Capturing Institutional Knowledge
What happens to an organization when its best, brightest, most experienced and knowledgeable employees are walking out the door? What do they take with them, and what do we lose? Part of it is the organization’s institutional knowledge or history.
Obviously not all employee turnover is “bad” turnover; there are some employees that we’d like to leave sooner rather than later.
But employees who leave do so with a substantial amount of work, business and operational knowledge that’ll be difficult to replace or duplicate if internal systems to retain or document this type of knowledge are nonexistent.
In 2012, in a human resources study I did for a southwestern Texas public university, the subject of institutional knowledge was blended into a larger generational study. Part of my study involved a survey of almost 400 Gen X and Millennial employees and their attitudes about their jobs, the value of their job, management’s view, and the work being done to document the work that was done in the event they left. What did we really lose in terms of knowledge when these generational cohorts left their employment sooner than expected? We all know of several metrics to calculate various forms of employee turnover and their respective costs. But very few metrics or measures exist to quantify the loss (or value) of institutional knowledge, continuity and history. What we do know is that these costs manifest in the turnover, recruitment, replacement, and training costs that many organizations face.
Multiple generations working side by side in the work place not only affect the make-up of an organization, but also how these same organizations address engagement, values, sustainment, tenure and build toward the retention and transfer of institutional knowledge.
Today, as boomers prepare for retirement, some Gen-Xers and many millennials are not remaining employed long enough to learn from their older generational colleagues. As a result, the institutional knowledge, history, and business continuity possessed by the veterans and boomers might vanish with little or no knowledge being retained by the Gen-Xers and millennials. We’re reminded that the inability to retain and transfer institutional knowledge could result in a steady increase in employee turnover and further loss and of institutional knowledge, translating into higher costs and lower institutional efficiency.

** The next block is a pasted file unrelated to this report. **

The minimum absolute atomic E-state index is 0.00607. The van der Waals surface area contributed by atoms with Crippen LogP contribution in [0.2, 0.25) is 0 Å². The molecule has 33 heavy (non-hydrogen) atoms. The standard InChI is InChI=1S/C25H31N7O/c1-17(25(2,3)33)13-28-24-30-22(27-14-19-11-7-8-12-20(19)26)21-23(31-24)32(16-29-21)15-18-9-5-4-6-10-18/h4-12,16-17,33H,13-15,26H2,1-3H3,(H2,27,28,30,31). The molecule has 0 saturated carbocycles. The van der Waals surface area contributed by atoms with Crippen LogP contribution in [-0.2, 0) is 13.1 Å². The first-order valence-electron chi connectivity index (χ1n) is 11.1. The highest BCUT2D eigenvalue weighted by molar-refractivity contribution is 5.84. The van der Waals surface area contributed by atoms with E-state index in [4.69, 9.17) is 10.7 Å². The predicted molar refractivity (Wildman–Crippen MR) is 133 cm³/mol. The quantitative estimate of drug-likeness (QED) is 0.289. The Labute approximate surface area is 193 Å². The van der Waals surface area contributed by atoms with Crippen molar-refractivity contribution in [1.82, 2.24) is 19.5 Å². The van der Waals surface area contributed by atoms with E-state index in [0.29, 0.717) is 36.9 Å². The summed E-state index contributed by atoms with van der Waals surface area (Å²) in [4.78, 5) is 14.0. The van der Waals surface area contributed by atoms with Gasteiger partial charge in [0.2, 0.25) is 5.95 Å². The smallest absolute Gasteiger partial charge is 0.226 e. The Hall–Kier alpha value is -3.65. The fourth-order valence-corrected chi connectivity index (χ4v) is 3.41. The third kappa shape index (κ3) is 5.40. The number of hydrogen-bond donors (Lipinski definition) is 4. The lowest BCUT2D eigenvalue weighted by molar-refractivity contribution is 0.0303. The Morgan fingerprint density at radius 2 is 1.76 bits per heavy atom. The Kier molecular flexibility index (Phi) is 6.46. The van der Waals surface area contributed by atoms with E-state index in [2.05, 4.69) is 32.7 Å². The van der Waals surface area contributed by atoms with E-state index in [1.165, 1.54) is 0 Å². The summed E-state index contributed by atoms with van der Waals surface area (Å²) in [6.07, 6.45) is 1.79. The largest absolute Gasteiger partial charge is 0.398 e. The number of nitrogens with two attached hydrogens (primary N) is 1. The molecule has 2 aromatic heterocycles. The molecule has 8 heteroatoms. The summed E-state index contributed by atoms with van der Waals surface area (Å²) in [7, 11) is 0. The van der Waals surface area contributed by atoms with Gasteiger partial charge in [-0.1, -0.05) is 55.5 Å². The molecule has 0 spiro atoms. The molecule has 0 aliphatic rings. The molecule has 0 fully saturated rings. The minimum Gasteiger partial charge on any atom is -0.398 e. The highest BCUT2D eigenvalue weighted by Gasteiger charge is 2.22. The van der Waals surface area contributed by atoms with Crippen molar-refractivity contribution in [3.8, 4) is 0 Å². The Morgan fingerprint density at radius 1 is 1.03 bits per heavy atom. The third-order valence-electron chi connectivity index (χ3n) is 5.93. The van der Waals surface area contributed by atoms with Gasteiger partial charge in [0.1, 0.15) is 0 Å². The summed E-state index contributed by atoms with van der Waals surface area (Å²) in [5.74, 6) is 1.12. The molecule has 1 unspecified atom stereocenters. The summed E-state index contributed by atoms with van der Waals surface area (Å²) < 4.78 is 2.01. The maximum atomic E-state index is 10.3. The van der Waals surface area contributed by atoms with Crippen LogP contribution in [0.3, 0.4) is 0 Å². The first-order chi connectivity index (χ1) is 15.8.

Organizations must have plans in place in order to ensure continuity. For example, in an effort to address the loss of institutional knowledge, the U.S. Office of Personnel Management (OPM) recommended that governmental agencies focus on identifying leadership competencies among their existing employees in an effort to create a pipeline of new leaders branching toward positions that were vacant. Small organizations must also implement a plan of knowledge transfer in order to survive the loss of older generational employees.
Another way to address the risk of losing knowledge as a result of boomer retirements is to exercise a workforce assessment, documenting and identifying critical knowledge held by existing employees. What some successful organizations have done is to enlist the assistance of existing and departing retirees to serve as mentors, instead of simply showing them the way out the door. These retention methods have proven to be successful in curtailing the loss of institutional knowledge and transferring it to the younger generational groups.
A 2006 study of knowledge retention and employee turnover in the U.S. electric power industry found that valuable and skilled knowledge of veteran and boomer workers would be difficult to replace. This study was geared towards finding ways to minimize the effects of the loss of institutional knowledge from those leaving and find ways to work on retaining the knowledge before they left. The study found that the aging workforce was a critical and current HR issue for the electric power industry due to the potential loss of knowledge that may result from employee retirements. Ways that were suggested by which knowledge could be transferred included observation of work units, employee communications, review or work processes, finding other ways to get the work done, and adopting technology. These methods were but a few that an organization could utilize in the retention of knowledge.